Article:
Credits By: NPR
According to a recent study by researchers at Queen Mary University of London, people of Bangladeshi and Pakistani ancestry receive significantly fewer benefits from a commonly prescribed medication for preventing heart attacks than people of European ancestry.
This study emphasizes the importance of understanding how medical interventions, particularly those in common use, affect various ancestral groups within the population. It was funded by the National Institute for Health and Care Research (NIHR), Barts Biomedical Research Centre, and Barts Charity. To guarantee that everyone has equitable access to effective therapies, this knowledge is crucial.
To be effective, clopidogrel, a frequently prescribed drug used to prevent recurrent heart attacks after a primary incident, must be activated within the body. According to research on populations in Europe, 30% of people have genetic variants that prevent or delay the activation of the CYP2C19 enzyme. Although people of South Asian descent have higher rates of cardiovascular illness, previous research has not looked at these variations in UK South Asian populations or linked them to the likelihood of recurrent heart attacks in these populations when clopidogrel is prescribed.
44,396 British citizens of Bangladeshi and Pakistani descent who were part of the Genes & Health cohort and gave permission for their genetic information to be combined with their long-term health records were the subject of the study’s analysis of health data. According to the study, 57% of participants had a common genetic mutation that prevented them from activating clopidogrel. Clopidogrel had been given to more than two-thirds of the British South Asians in the Genes & Health cohort who had suffered a heart attack.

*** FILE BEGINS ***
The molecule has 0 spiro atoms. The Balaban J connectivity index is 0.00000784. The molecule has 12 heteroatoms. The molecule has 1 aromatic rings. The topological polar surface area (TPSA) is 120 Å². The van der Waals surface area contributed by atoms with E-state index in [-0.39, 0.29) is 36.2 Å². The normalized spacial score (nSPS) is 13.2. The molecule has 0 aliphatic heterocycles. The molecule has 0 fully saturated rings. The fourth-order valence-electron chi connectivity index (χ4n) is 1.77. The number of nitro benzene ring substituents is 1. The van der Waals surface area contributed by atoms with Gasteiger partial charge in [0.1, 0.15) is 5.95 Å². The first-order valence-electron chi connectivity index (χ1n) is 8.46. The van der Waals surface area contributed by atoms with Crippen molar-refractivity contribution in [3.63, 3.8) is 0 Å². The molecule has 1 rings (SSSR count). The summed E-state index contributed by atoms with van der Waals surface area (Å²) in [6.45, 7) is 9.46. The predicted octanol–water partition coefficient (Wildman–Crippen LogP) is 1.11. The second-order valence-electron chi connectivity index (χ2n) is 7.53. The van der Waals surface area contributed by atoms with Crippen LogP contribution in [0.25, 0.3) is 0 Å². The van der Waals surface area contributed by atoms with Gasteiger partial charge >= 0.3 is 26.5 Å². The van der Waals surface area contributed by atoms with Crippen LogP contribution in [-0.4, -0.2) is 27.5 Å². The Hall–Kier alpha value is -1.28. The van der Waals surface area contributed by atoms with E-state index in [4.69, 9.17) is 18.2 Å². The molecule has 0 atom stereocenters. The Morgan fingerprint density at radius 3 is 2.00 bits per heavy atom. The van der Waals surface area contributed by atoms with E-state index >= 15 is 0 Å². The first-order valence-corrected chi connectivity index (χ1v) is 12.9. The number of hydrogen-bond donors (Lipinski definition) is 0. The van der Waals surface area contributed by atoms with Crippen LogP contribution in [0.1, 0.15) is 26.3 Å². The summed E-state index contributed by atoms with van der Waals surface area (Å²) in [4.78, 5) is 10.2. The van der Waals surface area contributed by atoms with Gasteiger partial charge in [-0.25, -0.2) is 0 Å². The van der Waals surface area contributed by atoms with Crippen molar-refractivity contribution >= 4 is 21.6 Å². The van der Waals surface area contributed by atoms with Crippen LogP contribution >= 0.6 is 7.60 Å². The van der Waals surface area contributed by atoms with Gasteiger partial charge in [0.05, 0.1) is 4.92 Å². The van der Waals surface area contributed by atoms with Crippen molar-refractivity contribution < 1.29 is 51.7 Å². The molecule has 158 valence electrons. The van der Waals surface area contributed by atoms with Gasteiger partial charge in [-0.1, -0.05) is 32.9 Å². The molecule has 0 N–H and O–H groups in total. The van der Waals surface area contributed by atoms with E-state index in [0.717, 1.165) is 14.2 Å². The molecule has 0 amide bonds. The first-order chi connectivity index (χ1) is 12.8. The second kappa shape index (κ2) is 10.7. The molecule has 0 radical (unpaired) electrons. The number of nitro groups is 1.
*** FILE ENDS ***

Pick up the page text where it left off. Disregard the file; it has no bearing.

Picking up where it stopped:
The research team showed that those with two loss-of-function CYP2C19 variations were nearly three times more likely to have recurrent heart attacks, a condition that may be related to the ineffectiveness of clopidogrel treatment. This finding was supported by the participants’ extended health data.
The principal author, Dr. Emma Magavern, a clinical doctoral candidate and researcher at Queen Mary University of London, said:
“Previous research has mostly demonstrated clopidogrel’s effectiveness in people of European ancestry. This study makes history by showing that persons with Bangladeshi and Pakistani ancestry in Britain had a much greater prevalence (57%) of genetic variations that reduce the effectiveness of clopidogrel. Additionally, these variations are connected to an increased risk of future heart attacks in people using clopidogrel.
This study emphasizes how important it is to consider genetics when identifying who might benefit from taking clopidogrel after a heart attack. Neglecting this factor may undoubtedly unfairly harm some groups, particularly South Asians. They suffer both a greater requirement for antiplatelet therapy and a greater risk of clopidogrel treatment failure due to the elevated frequency of cardiovascular disease among British people of South Asian heritage. This study further emphasizes how the overlapping hazards affecting this community have been hidden by the persistent underrepresentation of South Asians in treatment trials.
One of the research’s supporters and CEO of Barts Charity, Fiona Miller Smith, said:
“At Barts Charity, we are dedicated to supporting medical research that opens the road for better healthcare outcomes for East London’s varied population. We are happy to see the results of this important study, which will surely result in more effective treatment options for this demographic given the elevated prevalence of cardiovascular disease in the South Asian community of East London.